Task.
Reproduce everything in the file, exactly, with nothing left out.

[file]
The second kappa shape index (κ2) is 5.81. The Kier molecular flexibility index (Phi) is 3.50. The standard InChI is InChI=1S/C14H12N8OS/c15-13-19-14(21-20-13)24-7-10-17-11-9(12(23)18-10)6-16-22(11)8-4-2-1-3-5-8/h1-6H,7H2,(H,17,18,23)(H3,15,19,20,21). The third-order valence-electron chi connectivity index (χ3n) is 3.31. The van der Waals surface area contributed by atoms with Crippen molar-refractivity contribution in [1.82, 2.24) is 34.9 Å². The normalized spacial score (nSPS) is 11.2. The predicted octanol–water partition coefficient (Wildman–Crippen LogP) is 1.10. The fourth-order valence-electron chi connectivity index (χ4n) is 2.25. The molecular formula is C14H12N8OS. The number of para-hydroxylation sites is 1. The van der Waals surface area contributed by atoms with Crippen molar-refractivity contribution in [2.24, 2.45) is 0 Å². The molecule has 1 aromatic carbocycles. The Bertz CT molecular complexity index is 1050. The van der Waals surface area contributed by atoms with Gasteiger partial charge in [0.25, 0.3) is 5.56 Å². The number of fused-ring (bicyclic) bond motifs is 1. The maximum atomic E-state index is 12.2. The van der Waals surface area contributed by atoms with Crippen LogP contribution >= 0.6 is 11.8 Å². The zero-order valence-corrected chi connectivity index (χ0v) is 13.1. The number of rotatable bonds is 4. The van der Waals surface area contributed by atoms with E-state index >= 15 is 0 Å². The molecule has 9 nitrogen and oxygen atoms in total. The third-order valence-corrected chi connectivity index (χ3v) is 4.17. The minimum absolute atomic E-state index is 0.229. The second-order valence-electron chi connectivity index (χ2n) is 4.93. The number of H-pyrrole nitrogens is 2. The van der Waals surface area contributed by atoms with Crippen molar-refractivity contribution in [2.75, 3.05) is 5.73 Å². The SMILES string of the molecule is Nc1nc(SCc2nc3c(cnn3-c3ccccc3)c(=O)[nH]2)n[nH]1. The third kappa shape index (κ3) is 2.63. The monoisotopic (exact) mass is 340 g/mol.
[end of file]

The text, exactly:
The second kappa shape index (κ2) is 5.81. The Kier molecular flexibility index (Phi) is 3.50. The standard InChI is InChI=1S/C14H12N8OS/c15-13-19-14(21-20-13)24-7-10-17-11-9(12(23)18-10)6-16-22(11)8-4-2-1-3-5-8/h1-6H,7H2,(H,17,18,23)(H3,15,19,20,21). The third-order valence-electron chi connectivity index (χ3n) is 3.31. The van der Waals surface area contributed by atoms with Crippen molar-refractivity contribution in [1.82, 2.24) is 34.9 Å². The normalized spacial score (nSPS) is 11.2. The predicted octanol–water partition coefficient (Wildman–Crippen LogP) is 1.10. The fourth-order valence-electron chi connectivity index (χ4n) is 2.25. The molecular formula is C14H12N8OS. The number of para-hydroxylation sites is 1. The van der Waals surface area contributed by atoms with Crippen molar-refractivity contribution in [2.24, 2.45) is 0 Å². The molecule has 1 aromatic carbocycles. The Bertz CT molecular complexity index is 1050. The van der Waals surface area contributed by atoms with Gasteiger partial charge in [0.25, 0.3) is 5.56 Å². The number of fused-ring (bicyclic) bond motifs is 1. The maximum atomic E-state index is 12.2. The van der Waals surface area contributed by atoms with Crippen LogP contribution >= 0.6 is 11.8 Å². The zero-order valence-corrected chi connectivity index (χ0v) is 13.1. The number of rotatable bonds is 4. The van der Waals surface area contributed by atoms with E-state index >= 15 is 0 Å². The molecule has 9 nitrogen and oxygen atoms in total. The third-order valence-corrected chi connectivity index (χ3v) is 4.17. The minimum absolute atomic E-state index is 0.229. The second-order valence-electron chi connectivity index (χ2n) is 4.93. The number of H-pyrrole nitrogens is 2. The van der Waals surface area contributed by atoms with Crippen molar-refractivity contribution in [2.75, 3.05) is 5.73 Å². The SMILES string of the molecule is Nc1nc(SCc2nc3c(cnn3-c3ccccc3)c(=O)[nH]2)n[nH]1. The third kappa shape index (κ3) is 2.63. The monoisotopic (exact) mass is 340 g/mol.